Air Force

March 29, 2013

55th ECG excels in Red Flag 13-3

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Senior Airman Timothy Moore
355th Fighter Wing Public Affairs

Senior Airman Tiderro Harmon, Staff Sgt Mark Cochrane, Senior Airman Bridget Rowe, 1st Lt. Daniel Mitchell, Senior Airman Timmon Reed, Airman 1st Class Diana Jiminez, and Senior Airman Joshua Cameron, all from the 55th Electronic Combat Group, stand with their certificates for superior performerance in the Red Flag 13-3 exercise. Along with Capt. Grant Kimmel and Staff Sgt Zachary Meyers, also from the 55th ECG, these Airmen were recognized out of 94 members from the 55th ECG who participated in Red Flag 13-3.

Airmen from the 55th Electronic Combat Group here participated in Red Flag 13-3 at Nellis AFB, Nev., Feb. 25 – March 15.

Red Flag 13-3 was a three-week joint and coalition exercise in which aircrews from all branches of the U.S. military, as well as several foreign militaries’ air forces, train and maintain their combat readiness in a peacetime “battlefield.”

Operating two EC-130H Compass Calls, the 55th ECG played a unique role in the exercise flying on both the blue-air (friendly) and red-air (enemy) side of the exercise.

On the blue-air side, the crews from the 55th ECG practiced their combat roles: mission planning, integrating with other friendly weapons and jamming systems, striking targets in the enemy battle space and defending friendly assets.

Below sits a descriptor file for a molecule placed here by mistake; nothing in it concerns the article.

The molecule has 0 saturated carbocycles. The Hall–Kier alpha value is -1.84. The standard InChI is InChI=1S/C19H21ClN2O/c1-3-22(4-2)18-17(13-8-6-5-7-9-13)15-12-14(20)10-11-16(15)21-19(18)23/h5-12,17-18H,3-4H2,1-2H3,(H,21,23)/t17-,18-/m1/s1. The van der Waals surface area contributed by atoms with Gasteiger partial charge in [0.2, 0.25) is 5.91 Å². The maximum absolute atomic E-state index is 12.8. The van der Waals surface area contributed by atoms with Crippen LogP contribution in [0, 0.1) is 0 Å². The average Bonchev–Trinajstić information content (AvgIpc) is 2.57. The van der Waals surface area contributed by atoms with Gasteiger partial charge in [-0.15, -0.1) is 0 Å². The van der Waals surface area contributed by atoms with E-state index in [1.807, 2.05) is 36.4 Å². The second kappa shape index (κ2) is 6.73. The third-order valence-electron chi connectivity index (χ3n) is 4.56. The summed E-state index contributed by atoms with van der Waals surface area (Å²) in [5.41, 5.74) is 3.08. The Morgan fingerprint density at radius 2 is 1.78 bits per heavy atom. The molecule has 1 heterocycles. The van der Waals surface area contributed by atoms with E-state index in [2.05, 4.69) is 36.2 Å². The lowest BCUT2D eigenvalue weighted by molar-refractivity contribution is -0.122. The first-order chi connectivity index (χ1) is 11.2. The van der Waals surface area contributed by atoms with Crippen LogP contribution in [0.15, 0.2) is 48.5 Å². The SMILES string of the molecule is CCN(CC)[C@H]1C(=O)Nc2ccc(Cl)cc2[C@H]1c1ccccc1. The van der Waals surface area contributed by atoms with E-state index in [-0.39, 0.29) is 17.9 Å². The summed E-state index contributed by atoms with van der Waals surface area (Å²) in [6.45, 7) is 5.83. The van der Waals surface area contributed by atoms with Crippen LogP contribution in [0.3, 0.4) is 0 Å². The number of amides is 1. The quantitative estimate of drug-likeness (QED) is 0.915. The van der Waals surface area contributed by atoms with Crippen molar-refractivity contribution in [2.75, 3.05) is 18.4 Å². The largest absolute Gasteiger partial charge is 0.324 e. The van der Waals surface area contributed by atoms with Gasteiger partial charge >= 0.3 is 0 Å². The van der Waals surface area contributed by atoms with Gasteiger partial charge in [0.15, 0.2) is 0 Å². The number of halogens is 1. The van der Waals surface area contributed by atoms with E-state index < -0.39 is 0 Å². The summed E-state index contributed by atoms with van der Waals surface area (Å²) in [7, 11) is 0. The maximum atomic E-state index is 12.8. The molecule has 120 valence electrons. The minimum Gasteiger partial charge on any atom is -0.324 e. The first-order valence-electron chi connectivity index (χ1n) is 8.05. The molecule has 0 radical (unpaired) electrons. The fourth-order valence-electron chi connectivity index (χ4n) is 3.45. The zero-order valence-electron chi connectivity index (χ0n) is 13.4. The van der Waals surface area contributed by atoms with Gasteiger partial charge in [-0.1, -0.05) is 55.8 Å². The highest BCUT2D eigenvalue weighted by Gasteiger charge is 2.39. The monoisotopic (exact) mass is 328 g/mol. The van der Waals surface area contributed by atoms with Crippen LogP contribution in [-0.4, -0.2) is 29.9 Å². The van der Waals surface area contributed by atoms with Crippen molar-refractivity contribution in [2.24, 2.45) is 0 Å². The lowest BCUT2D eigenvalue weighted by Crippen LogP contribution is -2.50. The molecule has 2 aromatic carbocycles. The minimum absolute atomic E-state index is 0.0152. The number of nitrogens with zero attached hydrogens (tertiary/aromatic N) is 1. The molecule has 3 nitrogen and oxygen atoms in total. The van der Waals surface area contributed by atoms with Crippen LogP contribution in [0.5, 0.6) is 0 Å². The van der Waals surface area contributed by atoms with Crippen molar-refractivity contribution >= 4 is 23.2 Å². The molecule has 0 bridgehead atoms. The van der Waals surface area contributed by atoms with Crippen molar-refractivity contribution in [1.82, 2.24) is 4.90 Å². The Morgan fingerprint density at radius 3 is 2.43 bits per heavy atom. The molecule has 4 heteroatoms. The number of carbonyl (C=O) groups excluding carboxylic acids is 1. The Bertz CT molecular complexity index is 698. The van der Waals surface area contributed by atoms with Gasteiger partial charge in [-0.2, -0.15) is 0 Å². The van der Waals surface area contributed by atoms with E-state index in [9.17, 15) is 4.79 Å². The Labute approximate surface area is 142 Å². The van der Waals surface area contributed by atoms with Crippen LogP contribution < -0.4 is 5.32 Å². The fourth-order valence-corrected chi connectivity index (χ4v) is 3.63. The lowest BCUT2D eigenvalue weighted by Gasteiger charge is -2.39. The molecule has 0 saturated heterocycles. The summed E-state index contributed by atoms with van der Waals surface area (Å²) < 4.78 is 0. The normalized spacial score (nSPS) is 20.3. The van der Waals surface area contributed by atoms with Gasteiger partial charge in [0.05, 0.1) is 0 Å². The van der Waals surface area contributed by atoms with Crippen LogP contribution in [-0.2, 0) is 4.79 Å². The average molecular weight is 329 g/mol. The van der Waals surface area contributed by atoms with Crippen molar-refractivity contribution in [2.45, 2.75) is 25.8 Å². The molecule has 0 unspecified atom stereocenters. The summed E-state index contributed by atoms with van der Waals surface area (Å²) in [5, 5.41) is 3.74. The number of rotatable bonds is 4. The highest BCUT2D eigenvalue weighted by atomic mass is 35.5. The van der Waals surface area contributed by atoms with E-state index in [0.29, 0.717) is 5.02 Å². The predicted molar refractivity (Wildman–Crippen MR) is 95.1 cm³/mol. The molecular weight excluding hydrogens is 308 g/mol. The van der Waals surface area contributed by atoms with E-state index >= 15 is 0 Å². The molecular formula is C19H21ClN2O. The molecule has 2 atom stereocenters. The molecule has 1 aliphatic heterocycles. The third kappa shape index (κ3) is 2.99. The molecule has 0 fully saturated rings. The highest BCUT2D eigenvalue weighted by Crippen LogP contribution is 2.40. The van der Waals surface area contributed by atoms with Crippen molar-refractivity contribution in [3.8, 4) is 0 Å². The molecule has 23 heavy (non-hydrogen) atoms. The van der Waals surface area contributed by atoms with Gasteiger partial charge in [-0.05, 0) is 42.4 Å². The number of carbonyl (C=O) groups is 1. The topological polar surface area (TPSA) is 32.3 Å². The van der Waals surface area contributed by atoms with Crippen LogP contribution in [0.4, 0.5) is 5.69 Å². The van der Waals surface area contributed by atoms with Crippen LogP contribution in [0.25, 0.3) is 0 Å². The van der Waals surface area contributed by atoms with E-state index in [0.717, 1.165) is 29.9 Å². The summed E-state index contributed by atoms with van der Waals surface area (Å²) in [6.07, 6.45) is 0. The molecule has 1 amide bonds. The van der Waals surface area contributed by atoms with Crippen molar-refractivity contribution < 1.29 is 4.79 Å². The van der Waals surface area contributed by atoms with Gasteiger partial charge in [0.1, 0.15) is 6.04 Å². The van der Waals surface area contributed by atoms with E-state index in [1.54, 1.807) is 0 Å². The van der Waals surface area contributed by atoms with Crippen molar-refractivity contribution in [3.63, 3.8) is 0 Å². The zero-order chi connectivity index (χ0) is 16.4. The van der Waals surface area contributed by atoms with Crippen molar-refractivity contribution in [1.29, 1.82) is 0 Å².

On the red-air side, they acted as enemy communication jammers in accordance with Air Combat Command’s idea of contested, degraded operations, providing training friendly forces do not usually receive.

“In reality, the enemy always has a say in the outcome of a conflict,” said Lt. Col. Chris Kirschman, 55th ECG deputy commander and deployed commander for the exercise. “In the past, many non-kinetic effects, such as radar and communication jamming, have not been incorporated into large force exercises. A major objective for this Red Flag was to provide our forces with a contested and degraded operational environment.”

As the opposition, the 55th ECG took away capabilities from blue-side forces, compelling them to react and operate at a reduced capacity.

Ninety-four Airmen from the 55th ECG went to the Red Flag 13-3. Nine of those Airmen were recognized as superior performers.

“Our maintenance troops were especially effective,” Kirschman said. “They had better than a 92-percent mission capable rate of getting us in the air, which is well of above the standard.”

Kirschman said that the pace at which they worked was equivalent to being in a deployed location, and all the troops were very flexible and hit the ground running to complete a mission that they have not focused on in a while.

Due to continuous deployment orders, the 55th ECG has only been able to participate in three Red Flag exercises since 2002.

“Red Flag has given us an opportunity to get back to focusing on our traditional mission set,” Kirschman said. “For the last twelve years, with the exception of just a few months, we’ve been deployed to Iraq and Afghanistan performing counter-insurgency and counter-terrorism missions. This exercise has been a great chance to get back to basics and execute our primary mission.”




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